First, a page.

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Springfield counselors share anti-bullying resources and signs to watch out for

Published: Feb. 23, 2021 at 5:39 PM CST
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SPRINGFIELD, Mo. (KY3) - Bullying has become a cause for concern for parents in the Ozarks as many students returned to their classrooms.

In 2020, 31.9% of students who took the Missouri student survey in Greene County reported being bullied while at school.

“For some kids, the virtual learning has been a godsend, they’ve really enjoyed it, [and] going back into schools is where they’ve re-encountered those socially awkward or threatening types of situations,” said licensed counselor Keith Ray Mackie.

Mackie works as a counselor and allied health professional at Lakeland Behavioral Health. He said signs your child may be experiencing bullying could be your child isolating themselves, retreating to their room more often, and generally feeling sad. If the child does come and tell you, he said it’s important to pay attention to them.

”Sometimes at the moment they choose to tell us we can be distracted and inattentive, so when they start that story, they start to tell us what’s going on, you need to just really listen and pay attention to the details,” Mackie said.

He said one of the biggest mistakes adults can make is telling kids how to solve the problem on their own. Mackie said telling your child what to do and hoping they will feel empowered to overcome a bully doesn’t prove to be a successful way to handle the situation.

”The kid can not solve it themselves, it’s like trying to save yourself from drowning,” Mackie said. “You can’t pull yourself out of the water, you cry for help so someone will come and help you.”

Much of bullying happens inside of schools. Springfield Public Schools Director of Counseling Services Rhonda Mammen said they encourage students to speak up if they see others being bullied. The school district works to train students on the importance of helping when you’re a bystander by reporting what they saw.

”Because almost always when bullying occurs, and research shows this, there are at least one or more students around because the bully likes to have an audience,” Mammen said.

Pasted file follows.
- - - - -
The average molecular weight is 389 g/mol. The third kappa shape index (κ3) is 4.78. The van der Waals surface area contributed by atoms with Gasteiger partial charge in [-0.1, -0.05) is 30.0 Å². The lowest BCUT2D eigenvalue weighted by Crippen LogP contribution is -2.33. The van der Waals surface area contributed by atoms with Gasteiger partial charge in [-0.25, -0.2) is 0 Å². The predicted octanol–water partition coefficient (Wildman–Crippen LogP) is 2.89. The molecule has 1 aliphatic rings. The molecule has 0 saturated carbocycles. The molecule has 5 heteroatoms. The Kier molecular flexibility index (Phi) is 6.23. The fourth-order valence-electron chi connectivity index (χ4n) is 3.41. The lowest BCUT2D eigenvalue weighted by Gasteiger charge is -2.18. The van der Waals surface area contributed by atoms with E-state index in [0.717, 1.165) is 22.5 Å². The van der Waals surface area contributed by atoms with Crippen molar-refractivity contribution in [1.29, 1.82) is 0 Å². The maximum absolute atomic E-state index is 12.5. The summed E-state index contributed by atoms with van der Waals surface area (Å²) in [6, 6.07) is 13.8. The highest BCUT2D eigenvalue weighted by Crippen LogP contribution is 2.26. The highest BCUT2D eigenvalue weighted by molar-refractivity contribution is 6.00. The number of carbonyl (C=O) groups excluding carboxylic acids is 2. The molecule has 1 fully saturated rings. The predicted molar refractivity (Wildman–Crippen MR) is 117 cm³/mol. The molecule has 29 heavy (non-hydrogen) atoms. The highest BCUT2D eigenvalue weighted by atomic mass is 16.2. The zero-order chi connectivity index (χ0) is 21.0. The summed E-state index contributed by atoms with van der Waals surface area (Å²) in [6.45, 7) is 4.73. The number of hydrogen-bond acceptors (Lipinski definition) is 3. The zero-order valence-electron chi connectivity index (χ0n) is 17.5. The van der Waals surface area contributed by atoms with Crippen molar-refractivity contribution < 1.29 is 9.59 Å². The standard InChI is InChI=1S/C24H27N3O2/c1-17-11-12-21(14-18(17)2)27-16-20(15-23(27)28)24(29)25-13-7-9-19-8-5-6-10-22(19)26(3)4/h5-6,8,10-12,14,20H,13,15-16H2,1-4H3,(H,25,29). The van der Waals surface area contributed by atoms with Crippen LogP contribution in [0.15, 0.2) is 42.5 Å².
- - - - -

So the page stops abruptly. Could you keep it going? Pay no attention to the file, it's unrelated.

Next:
She said the district has anti-bullying trainings for students, parents and staff throughout the year. Due to the pandemic, she said the district is also providing access to documentaries and online Q&A sessions for parents. The district also works to eliminate cyberbullying that occurs using school technology through the BARK system.

”That monitors conversations, access to different websites to their school devices,” Mammen said. “If they are in a google chat or talking to each other and you know we see some things come through, there is a category for harassment and bullying on there and so that is being monitored closely.”

Both Mammen and Mackie stressed the importance of listening to both the victim and the bully to determine how to fix the problem, and change bad behaviors in the future. They also stressed the importance of reaching out for help if your child’s mental health is suffering.

“In my work here at the hospital we see kids all the time that are dealing with bullying and it has risen to such a level that they need to seek extra resources,” Mackie said. “It’s very important if you think a child is having a mental health crisis, you let a mental health professional help evaluate that. It’s good for every parent [and] every adult to listen, but if you think they’re in crisis they should talk to a mental health professional.”

Springfield Public Schools students can report bullying anonymously using the district’s tip line at 417-319-2901, using their MYSPS app.

The Ozark School District provides families with a list of helpful resources as well.

The Missouri State Highway Patrol also has an anonymous tip line, along with anti-bullying resources through its Courage2Report Missouri campaign. The phone number for its 24/7 tip line is 1-866-748-7047. Reports can also be made online via the program’s website.

If you think the bullying is leading to suicidal thoughts, or you’re a loved one in need of advice, you can call the National Suicide Prevention Hotline. The number is 1-800-273-talk. That’s 1-800-273-82-55. Help is available 24-hours a day.

To report a correction or typo, please email digitalnews@ky3.com

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